Summary:

Retailer giant Best Buy is launching a modest push into home energy products, planning to sell gadgets that can help home owners cut their energy consumption, and lower their energy bills, via dedicated sections of some of its stores and through a new online portal.

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Retailer giant Best Buy is launching a modest push into home energy products, planning to sell gadgets that can help home owners cut their energy consumption, and have lower energy bills. Best Buy will sell the gear via dedicated sections of three of its brick and mortar stores and also through a new Home Energy portal on its website.

Cnet says  Best Buy will announce more detailed plans at the BSR conference in San Francisco on Friday. On Sunday, Best Buy will launch the Home Energy sections at stores in Chicago, Houston, and San Carlos, Calif. The online Home Energy portal is live now (check it out and tell us what you think).

Best Buy has been selling the Nest learning thermostat via its online store already, and said in a forum that it has seen overwhelming demand. I ordered one this week via the Best Buy online site, and it won’t arrive until mid-Jan. 2012. The thermostat is sold out until 2012, and Nest had to close its online store.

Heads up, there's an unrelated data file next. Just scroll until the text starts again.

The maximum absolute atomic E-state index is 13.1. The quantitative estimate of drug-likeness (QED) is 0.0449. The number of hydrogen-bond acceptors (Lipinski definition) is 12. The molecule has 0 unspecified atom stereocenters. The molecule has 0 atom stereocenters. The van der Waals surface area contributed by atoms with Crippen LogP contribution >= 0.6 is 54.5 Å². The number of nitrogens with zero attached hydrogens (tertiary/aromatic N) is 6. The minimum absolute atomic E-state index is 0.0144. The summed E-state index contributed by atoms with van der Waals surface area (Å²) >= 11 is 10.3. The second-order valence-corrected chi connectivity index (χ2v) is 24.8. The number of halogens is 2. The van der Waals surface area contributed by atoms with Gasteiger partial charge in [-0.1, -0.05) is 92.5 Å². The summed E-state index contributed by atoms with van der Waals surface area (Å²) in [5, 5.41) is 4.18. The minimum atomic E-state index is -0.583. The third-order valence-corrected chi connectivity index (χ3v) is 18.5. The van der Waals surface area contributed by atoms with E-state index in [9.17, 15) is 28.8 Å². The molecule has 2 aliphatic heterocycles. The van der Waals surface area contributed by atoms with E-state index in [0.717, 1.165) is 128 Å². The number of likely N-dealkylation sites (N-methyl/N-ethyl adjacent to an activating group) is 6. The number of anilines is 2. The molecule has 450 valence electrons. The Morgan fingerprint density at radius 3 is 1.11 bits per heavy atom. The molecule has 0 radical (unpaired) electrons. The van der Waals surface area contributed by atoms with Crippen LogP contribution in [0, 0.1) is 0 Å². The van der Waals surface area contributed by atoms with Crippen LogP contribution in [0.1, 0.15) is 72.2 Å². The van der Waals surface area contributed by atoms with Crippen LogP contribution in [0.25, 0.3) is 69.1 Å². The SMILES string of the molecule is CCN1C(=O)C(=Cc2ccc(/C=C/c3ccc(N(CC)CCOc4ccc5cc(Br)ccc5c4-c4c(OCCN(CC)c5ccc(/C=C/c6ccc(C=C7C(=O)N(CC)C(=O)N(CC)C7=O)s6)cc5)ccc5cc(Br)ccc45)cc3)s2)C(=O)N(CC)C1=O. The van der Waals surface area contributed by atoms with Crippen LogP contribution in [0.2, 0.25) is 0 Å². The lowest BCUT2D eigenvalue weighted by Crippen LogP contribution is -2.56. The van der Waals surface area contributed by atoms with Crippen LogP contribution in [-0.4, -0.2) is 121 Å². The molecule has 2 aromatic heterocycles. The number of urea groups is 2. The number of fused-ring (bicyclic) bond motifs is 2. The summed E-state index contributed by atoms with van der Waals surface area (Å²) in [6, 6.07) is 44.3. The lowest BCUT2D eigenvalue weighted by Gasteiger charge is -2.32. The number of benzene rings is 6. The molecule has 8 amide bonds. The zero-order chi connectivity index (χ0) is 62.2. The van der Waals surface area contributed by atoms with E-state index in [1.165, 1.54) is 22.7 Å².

Best Buy will sell other home energy products in the Home Energy section of its online store, like ThinkEco’s smart plug, Honeywell’s connected thermostats, and Goal Zero’s solar products. Best Buy will also sell more general digital home control products via the section like Schlage’s automated door locking and unlocking system, home control gear from Insteon, Panasonic Surveillance cameras, and iZon wireless networked video apps. I would think that home owners interested in home energy gear would want to package it with non-energy products like wireless video surveillance, alarm systems and security products.

As I said last month, the intersection between the Internet of things and energy is coming. Using networks and silicon to have an influence on home energy and efficiency is the next logical step to the Internet of things. For example, Nest uses connectivity and algorithms to learn your home’s heating and cooling behavior and can shave 20 to 30 percent off your energy bill, through practices like turning off the HVAC when you’ve been gone for two hours (it’s got sensors inside and knows when you’re there or not).

Other consumer electronics giants have been eying the home energy management space. Belkin has been focused on adding energy efficiency to home office gear like smart plugs and lighting. After Google and Microsoft shut down their home energy software tools earlier this year, I put together this list of a dozen companies looking to sell into the home energy management space.

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